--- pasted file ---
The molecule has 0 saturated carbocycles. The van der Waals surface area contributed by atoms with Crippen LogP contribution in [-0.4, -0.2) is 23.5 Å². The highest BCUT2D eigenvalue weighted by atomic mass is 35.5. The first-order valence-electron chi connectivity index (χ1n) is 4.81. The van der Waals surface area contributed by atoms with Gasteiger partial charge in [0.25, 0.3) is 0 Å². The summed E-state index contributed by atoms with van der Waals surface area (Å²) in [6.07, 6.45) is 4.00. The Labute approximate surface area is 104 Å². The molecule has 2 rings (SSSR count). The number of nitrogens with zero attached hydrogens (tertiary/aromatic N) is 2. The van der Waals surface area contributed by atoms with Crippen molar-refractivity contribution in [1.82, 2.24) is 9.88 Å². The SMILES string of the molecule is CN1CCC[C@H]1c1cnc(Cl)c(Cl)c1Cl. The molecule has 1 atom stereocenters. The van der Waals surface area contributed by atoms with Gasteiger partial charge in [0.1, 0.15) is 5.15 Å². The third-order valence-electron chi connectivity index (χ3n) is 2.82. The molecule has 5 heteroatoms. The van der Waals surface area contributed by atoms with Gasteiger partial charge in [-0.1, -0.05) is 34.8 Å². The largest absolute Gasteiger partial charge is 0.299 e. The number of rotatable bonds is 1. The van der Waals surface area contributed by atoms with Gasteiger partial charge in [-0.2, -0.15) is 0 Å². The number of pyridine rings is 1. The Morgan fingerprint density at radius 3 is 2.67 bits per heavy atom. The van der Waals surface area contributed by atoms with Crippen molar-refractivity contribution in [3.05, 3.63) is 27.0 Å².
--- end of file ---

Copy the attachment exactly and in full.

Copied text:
The molecule has 0 saturated carbocycles. The van der Waals surface area contributed by atoms with Crippen LogP contribution in [-0.4, -0.2) is 23.5 Å². The highest BCUT2D eigenvalue weighted by atomic mass is 35.5. The first-order valence-electron chi connectivity index (χ1n) is 4.81. The van der Waals surface area contributed by atoms with Gasteiger partial charge in [0.25, 0.3) is 0 Å². The summed E-state index contributed by atoms with van der Waals surface area (Å²) in [6.07, 6.45) is 4.00. The Labute approximate surface area is 104 Å². The molecule has 2 rings (SSSR count). The number of nitrogens with zero attached hydrogens (tertiary/aromatic N) is 2. The van der Waals surface area contributed by atoms with Crippen molar-refractivity contribution in [1.82, 2.24) is 9.88 Å². The SMILES string of the molecule is CN1CCC[C@H]1c1cnc(Cl)c(Cl)c1Cl. The molecule has 1 atom stereocenters. The van der Waals surface area contributed by atoms with Gasteiger partial charge in [0.1, 0.15) is 5.15 Å². The third-order valence-electron chi connectivity index (χ3n) is 2.82. The molecule has 5 heteroatoms. The van der Waals surface area contributed by atoms with Gasteiger partial charge in [-0.1, -0.05) is 34.8 Å². The largest absolute Gasteiger partial charge is 0.299 e. The number of rotatable bonds is 1. The van der Waals surface area contributed by atoms with Gasteiger partial charge in [-0.2, -0.15) is 0 Å². The number of pyridine rings is 1. The Morgan fingerprint density at radius 3 is 2.67 bits per heavy atom. The van der Waals surface area contributed by atoms with Crippen molar-refractivity contribution in [3.05, 3.63) is 27.0 Å².